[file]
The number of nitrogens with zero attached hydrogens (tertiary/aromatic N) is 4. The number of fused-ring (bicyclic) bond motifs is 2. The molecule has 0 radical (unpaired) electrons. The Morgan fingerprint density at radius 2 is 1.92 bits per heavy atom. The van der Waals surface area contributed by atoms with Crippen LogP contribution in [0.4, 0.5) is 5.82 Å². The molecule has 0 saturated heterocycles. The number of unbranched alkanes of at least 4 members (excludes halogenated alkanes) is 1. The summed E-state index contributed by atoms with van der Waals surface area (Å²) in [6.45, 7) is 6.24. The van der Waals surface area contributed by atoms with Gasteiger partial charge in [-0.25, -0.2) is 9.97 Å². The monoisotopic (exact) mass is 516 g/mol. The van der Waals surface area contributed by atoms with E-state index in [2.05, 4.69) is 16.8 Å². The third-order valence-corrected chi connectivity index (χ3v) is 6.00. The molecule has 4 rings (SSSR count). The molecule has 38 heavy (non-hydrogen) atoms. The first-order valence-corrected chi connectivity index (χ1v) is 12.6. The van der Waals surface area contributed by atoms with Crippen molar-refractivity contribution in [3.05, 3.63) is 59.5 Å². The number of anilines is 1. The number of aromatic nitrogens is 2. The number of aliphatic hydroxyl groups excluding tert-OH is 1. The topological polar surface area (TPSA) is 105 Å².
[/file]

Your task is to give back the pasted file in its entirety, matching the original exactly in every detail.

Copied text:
The number of nitrogens with zero attached hydrogens (tertiary/aromatic N) is 4. The number of fused-ring (bicyclic) bond motifs is 2. The molecule has 0 radical (unpaired) electrons. The Morgan fingerprint density at radius 2 is 1.92 bits per heavy atom. The van der Waals surface area contributed by atoms with Crippen LogP contribution in [0.4, 0.5) is 5.82 Å². The molecule has 0 saturated heterocycles. The number of unbranched alkanes of at least 4 members (excludes halogenated alkanes) is 1. The summed E-state index contributed by atoms with van der Waals surface area (Å²) in [6.45, 7) is 6.24. The van der Waals surface area contributed by atoms with Gasteiger partial charge in [-0.25, -0.2) is 9.97 Å². The monoisotopic (exact) mass is 516 g/mol. The van der Waals surface area contributed by atoms with E-state index in [2.05, 4.69) is 16.8 Å². The third-order valence-corrected chi connectivity index (χ3v) is 6.00. The molecule has 4 rings (SSSR count). The molecule has 38 heavy (non-hydrogen) atoms. The first-order valence-corrected chi connectivity index (χ1v) is 12.6. The van der Waals surface area contributed by atoms with Crippen molar-refractivity contribution in [3.05, 3.63) is 59.5 Å². The number of anilines is 1. The number of aromatic nitrogens is 2. The number of aliphatic hydroxyl groups excluding tert-OH is 1. The topological polar surface area (TPSA) is 105 Å².